27th January 2007 to 31st March 2007The photographs in this exhibition were all taken in and around the new town of Basildon in Essex between July and December 2005. The photographs represent the perspective of the photographer and consequently, do not (and cannot) represent a definitive portrait of the town and its inhabitants.
Basildon achieved nationwide notoriety on Thursday 9th April 1992 at 11:22pm when it re-elected Thatcherite MP David Amess. Many analysts saw this as an early sign that, once again, Labour had failed to oust the Conservative Party from power. From this moment the residents of the town or, Basildon Man as the populous became collectively known, were seen “as a barometre for the mood of the nation: swift to declare on election night, it is middle England territory, a town dominated by skilled manual workers ? whose values, habits and preferences are believed by both left and right to hold the key of electoral success.”
Basildon is a town situated roughly half way between London and the costal town of Southend. It was the seventh and largest of the new towns planned for the outer London region as part of a massive urban renewal and replenishment programme following the devastation of London during the Second World War. Consequently, most of the towns 160, 000 residents have roots that can be traced back to the Dagenham and East Ham areas of greater London. In almost all cases this migration was voluntary; this is an important fact when thinking about Basildon as most residents regard the increase in their standard of living since moving to the town to be as a result of their own efforts and has little to do with the efforts of government (both local and national). This is reflected by the fact that 73% of the towns population label themselves as working class. However, the aspirations of Basildonians are not to be bounded by their class. Indeed, according to Eric Moonman, Basildon’s longest serving Labour MP, “People thought that there was something to aspire to in Basildon. They could do more, better and faster. It was like a little piece of America in Essex”.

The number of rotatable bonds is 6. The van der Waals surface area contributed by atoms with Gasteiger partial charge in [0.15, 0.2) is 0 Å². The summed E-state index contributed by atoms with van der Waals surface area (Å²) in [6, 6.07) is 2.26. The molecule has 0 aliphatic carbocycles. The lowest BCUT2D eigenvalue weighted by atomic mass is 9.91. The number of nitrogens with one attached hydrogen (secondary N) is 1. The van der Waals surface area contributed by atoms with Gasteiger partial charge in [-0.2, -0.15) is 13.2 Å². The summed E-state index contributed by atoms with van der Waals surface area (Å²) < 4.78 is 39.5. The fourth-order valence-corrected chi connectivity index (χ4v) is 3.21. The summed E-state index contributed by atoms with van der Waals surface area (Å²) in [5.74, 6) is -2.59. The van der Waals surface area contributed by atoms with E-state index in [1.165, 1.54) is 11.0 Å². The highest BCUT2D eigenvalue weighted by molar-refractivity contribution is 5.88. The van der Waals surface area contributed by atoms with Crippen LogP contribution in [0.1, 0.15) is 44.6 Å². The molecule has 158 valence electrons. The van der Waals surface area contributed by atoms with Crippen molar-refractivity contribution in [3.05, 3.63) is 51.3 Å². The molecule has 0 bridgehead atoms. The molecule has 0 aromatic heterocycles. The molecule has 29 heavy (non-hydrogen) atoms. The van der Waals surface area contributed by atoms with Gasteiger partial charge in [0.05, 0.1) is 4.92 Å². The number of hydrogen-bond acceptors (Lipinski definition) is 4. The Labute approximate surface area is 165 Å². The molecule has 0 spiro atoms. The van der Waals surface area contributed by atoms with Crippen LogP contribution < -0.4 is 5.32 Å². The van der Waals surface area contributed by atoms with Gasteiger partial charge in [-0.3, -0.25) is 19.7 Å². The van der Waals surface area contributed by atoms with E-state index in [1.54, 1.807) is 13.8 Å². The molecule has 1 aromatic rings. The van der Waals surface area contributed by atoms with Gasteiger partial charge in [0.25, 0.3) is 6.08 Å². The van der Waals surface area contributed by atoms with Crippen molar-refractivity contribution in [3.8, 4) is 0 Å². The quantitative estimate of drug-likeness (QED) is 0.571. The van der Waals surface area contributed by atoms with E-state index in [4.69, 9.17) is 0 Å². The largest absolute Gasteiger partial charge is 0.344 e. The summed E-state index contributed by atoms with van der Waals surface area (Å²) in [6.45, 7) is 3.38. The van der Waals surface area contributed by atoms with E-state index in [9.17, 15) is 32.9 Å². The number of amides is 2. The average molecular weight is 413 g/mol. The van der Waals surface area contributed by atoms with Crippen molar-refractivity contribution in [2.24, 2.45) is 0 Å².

Staying true to form, in the 2005 election Basildonians sent Labour MP Angela Smith back to Westminster with a severely reduced majority. As with most of the country the Conservatives and Liberal Democrats gained as did, rather worryingly, the British National Party who, on the first time standing, gained 2,035 votes, just under half that gained by the Liberal Democrats. Thus, Basildon has confirmed its position as an important bell-weather district. Furthermore, at a time when the health of Britian’s democracy is being hotly contested it is important to note that in a 1997 survey 57% of people from Basildon felt that no political party adequately represented them. This statistic seems to go hand in hand with the town’s lack of a coherent town-wide community identity.
* quotes are taken from ‘Basildon: Mood of the Nation’ by DEMOS – www.demos.co.uk